Wood ash

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Wood ash from a campfire

Wood ash is the residue powder left after the combustion of wood, such as burning wood in a home fireplace or an industrial power plant. It is used traditionally by gardeners as a good source of potash.

Composition[edit]

Variability in assessment[edit]

Many studies have been conducted regarding the chemical composition of wood ash, with widely varying results. Some quote calcium carbonate (CaCO3) as the major constituent,[1] others find no carbonate at all, but calcium oxide (CaO) instead.[2] Some show as much as twelve percent iron oxide[2] while others show none,[3] though iron oxide is often introduced through contamination with soil. A comprehensive set of analyses of wood ash composition from many tree species has been carried out by Emil Wolff,[4] among others.

Several factors have a major impact on the composition:

  1. Fly ash: Some studies include the solids escaping via the flue during combustion, while others do not.
  2. Temperature of combustion[5] produces two direct effects:
    • Dissociation: Conversion of carbonates, sulfides, etc., to oxides results in no carbon, sulfur, carbonates, or sulfides. Some metallic oxides (e.g. mercuric oxide) even dissociate to their elemental state and/or vaporize completely at wood fire temperatures.
    • Volatilization: In studies in which the fly ash is not measured, some combustion products may not be present at all.
  3. Experimental process: If the ashes are exposed to the environment between combustion and the analysis, oxides may convert back to carbonates by reacting with carbon dioxide in the air.
  4. Type, age, and growing environment of the wood stock affect the composition of the wood, and thus the ash.

Measurements[edit]

Typically between 0.43 and 1.82 percent of the mass of burned wood (dry basis) results in ash.[5] Also the conditions of the combustion affect the composition and amount of the residue ash, thus higher temperature will reduce ash yield.[3]

Much wood ash contains calcium carbonate as its major component, representing 25[6] or even 45 percent.[1] Less than 10 percent is potash, and less than 1 percent phosphate; there are trace elements of iron, manganese, zinc, copper and some heavy metals.[6] However, these numbers vary, as combustion temperature is an important variable in determining wood ash composition.[5] All of these are, primarily, in the form of oxides.[5]

Uses[edit]

Fertilizers[edit]

Wood ash can be used as an organic fertilizer used to enrich agricultural soil nutrition. In this role, wood ash serves a source of potassium and calcium carbonate, the latter acting as a liming agent to neutralize acidic soils.[6]

Wood ash can also be used as an amendment for organic hydroponic solutions, generally replacing inorganic compounds containing calcium, potassium, magnesium and phosphorus.[7]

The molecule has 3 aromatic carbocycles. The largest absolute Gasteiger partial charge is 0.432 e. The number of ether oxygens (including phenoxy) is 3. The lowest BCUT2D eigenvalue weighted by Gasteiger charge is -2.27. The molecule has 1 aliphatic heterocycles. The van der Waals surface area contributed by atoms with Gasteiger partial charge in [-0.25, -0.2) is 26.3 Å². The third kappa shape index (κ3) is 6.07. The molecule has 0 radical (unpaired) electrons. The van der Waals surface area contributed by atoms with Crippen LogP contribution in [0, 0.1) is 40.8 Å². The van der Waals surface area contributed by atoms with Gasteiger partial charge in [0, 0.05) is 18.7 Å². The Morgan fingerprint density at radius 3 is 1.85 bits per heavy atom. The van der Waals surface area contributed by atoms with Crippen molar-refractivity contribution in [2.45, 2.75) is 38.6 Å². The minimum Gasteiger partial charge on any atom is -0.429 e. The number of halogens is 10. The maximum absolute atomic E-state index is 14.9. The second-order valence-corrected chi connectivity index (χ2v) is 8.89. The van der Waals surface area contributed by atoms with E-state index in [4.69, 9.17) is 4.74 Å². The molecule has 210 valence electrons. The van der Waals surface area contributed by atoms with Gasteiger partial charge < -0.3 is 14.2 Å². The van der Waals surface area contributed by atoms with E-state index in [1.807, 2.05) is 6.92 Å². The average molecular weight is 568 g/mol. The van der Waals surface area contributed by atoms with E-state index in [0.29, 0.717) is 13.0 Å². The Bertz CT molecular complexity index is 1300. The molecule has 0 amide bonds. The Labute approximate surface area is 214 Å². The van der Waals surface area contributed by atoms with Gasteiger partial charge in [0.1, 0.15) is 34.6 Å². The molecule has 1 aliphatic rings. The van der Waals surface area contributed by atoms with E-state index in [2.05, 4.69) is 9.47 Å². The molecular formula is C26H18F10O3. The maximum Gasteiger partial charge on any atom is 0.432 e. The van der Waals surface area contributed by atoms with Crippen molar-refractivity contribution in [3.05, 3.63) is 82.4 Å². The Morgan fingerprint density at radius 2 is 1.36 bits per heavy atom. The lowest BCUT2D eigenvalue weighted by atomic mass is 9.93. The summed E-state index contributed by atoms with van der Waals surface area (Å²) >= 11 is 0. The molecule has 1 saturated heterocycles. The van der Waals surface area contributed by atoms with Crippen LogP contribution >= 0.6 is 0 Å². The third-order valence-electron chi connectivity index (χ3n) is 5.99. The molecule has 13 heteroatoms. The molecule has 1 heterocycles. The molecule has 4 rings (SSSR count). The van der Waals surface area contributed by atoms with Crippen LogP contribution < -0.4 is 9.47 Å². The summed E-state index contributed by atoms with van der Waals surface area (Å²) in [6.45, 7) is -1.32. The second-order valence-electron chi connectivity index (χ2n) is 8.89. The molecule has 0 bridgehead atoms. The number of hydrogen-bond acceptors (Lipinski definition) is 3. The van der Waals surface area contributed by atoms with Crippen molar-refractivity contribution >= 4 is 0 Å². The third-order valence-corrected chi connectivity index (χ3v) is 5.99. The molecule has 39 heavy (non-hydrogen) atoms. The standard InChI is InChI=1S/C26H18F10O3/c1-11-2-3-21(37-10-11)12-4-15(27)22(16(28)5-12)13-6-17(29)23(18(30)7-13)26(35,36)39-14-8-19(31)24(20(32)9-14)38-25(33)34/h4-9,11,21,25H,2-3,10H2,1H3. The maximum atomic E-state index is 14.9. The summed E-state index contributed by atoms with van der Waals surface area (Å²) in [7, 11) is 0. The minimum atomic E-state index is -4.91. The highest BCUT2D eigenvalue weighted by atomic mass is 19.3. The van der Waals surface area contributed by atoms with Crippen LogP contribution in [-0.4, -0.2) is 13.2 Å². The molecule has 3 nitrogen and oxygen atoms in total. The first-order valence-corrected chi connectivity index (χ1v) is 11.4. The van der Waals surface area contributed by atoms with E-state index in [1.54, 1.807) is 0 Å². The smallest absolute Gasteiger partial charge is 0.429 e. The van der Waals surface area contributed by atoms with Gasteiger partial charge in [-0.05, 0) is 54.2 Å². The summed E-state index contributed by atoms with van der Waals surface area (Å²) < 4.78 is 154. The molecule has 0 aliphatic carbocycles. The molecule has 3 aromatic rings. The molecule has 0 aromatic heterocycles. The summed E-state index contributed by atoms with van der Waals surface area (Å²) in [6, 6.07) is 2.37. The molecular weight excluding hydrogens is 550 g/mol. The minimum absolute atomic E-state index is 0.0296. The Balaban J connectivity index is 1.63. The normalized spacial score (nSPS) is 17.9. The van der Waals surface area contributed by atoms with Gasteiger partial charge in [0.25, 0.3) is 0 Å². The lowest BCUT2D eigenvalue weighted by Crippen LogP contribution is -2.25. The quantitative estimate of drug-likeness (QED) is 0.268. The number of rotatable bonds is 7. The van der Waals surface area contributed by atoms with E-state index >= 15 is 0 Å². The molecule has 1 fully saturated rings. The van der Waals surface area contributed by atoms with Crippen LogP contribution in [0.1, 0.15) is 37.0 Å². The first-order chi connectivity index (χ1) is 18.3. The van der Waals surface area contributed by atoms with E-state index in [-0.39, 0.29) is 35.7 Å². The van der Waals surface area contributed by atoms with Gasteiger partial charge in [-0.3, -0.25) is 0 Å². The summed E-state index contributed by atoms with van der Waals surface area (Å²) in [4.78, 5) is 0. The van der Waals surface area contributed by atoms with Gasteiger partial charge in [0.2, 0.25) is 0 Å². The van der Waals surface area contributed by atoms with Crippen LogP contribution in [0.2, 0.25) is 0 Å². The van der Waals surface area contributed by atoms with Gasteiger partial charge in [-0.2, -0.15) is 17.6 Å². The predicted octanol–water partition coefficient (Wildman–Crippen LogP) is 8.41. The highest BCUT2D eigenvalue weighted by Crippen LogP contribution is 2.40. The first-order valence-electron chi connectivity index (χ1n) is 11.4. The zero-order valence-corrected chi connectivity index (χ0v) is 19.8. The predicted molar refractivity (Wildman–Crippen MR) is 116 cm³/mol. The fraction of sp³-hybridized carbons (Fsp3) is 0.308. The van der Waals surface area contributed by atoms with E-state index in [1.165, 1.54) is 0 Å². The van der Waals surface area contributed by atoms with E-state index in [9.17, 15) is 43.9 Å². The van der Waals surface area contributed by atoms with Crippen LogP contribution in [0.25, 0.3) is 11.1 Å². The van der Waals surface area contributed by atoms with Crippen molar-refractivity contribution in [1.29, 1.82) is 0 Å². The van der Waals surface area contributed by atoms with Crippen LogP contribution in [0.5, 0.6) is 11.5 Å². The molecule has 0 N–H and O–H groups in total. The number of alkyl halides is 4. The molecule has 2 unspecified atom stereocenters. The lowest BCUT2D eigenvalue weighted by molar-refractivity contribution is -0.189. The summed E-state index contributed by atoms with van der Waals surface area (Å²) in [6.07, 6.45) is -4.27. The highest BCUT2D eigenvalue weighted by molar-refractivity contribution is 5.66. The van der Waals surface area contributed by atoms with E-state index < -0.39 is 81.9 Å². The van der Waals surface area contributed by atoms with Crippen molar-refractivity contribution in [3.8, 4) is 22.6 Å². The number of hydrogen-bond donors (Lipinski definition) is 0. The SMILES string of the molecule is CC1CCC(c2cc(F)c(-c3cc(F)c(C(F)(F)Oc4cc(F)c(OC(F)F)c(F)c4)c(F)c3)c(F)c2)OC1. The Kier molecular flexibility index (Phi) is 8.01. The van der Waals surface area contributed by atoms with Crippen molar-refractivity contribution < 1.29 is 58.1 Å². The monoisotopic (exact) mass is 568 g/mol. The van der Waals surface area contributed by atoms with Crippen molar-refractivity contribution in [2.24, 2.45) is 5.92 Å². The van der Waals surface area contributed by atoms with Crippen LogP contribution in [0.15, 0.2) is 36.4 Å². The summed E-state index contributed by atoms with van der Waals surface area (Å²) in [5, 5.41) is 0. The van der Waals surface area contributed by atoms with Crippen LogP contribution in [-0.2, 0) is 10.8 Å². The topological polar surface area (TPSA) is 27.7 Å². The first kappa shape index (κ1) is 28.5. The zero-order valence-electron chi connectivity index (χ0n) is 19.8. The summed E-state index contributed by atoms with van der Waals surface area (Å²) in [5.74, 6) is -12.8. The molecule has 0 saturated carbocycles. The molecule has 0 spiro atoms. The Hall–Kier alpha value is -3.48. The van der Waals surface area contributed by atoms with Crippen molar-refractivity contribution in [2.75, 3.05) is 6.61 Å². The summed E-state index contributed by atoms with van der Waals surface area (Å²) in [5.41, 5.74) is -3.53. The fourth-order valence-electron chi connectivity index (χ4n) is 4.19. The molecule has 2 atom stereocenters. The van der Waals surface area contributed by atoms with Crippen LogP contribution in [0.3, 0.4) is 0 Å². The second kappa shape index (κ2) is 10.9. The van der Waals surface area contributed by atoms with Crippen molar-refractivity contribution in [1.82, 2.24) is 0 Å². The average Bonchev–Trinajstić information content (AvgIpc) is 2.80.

Composts[edit]

Wood ash is commonly disposed of in landfills, but with rising disposal costs, ecologically friendly alternatives, such as serving as compost for agricultural and forestry applications, are becoming more popular.[8] Because wood ash has a high char content, it can be used as an odor control agent, especially in composting operations.[9]

Pottery[edit]

Wood ash has a very long history of being used in ceramic glazes, particularly in the Chinese, Japanese and Korean traditions, though now used by many craft potters. It acts as a flux, reducing the melting point of the glaze.[10]

Soaps[edit]

Potassium hydroxide can be made directly from wood ash[11] and in this form, is known as caustic potash or lye. Because of this property, wood ash has also traditionally been used to make wood-ash soap.

Bio-leaching[edit]

The ectomycorrhizal fungi Suillus granulatus and Paxillus involutus can release elements from wood ash.[12]

See also[edit]

References[edit]

  1. ^ a b Hume E (11 April 2006). "Wood Ashes: How to use them in the Garden". Ed Hume Seeds. 
  2. ^ a b Tarun R. Naik; Rudolph N. Kraus & Rakesh Kumar (2001), Wood Ash: A New Source of Pozzolanic Material, Department of Civil Engineering and Mechanics, College of Engineering and Applied Science, The University of Wisconsin – Milwaukee 
  3. ^ a b Etiegni L, Campbell AG (1991). "Physical and chemical characteristics of wood ash". Bioresource Technology. 37 (2): 173. doi:10.1016/0960-8524(91)90207-Z. 
  4. ^ Wolff, Emil (1871). Aschen-Analysen. Berlin: Wiegandt und Hempel. 
  5. ^ a b c d Misra MK, Ragland KW, Baker AJ (1993). "Wood Ash Composition as a Function of Furnace Temperature" (PDF). Biomass and Bioenergy. 4 (2): 103. doi:10.1016/0961-9534(93)90032-Y. 
  6. ^ a b c Lerner BR (16 November 2000). "Wood Ash in the Garden". Purdue University, Department of Horticulture and Landscape Architecture. Retrieved 2008-10-01. 
  7. ^ Sholto Douglas, James (1985). Advanced guide to hydroponics: (soiless cultivation). London: Pelham Books. pp. 345–351. ISBN 9780720715712. 
  8. ^ Demeyer A, Voundi Nkana JC, Verloo MG (2001). "Characteristics of wood ash and influence on soil properties and nutrient uptake: an overview". Bioresource Technology. 77 (3): 287–95. doi:10.1016/S0960-8524(00)00043-2. PMID 11272014. 
  9. ^ Rosenfeld, P. & Henry, C. (2001). "Activated Carbon and Wood Ash Sorption of Wastewater, Compost and Biosolids Odorants". Water Environment Research. 7 (4): 388–393. 
  10. ^ Rogers, Phil (2003). Ash Glazes (2nd ed.). London: A&C Black. ISBN 0-7136-57820. 
  11. ^ "Making lye from wood ash". Journey to Forever. 14 May 2009. Retrieved 2008-10-01. 
  12. ^ Geoffrey Michael Gadd (March 2010). "Metals, minerals and microbes: geomicrobiology and bioremediation". Microbiology. pp. 609–643.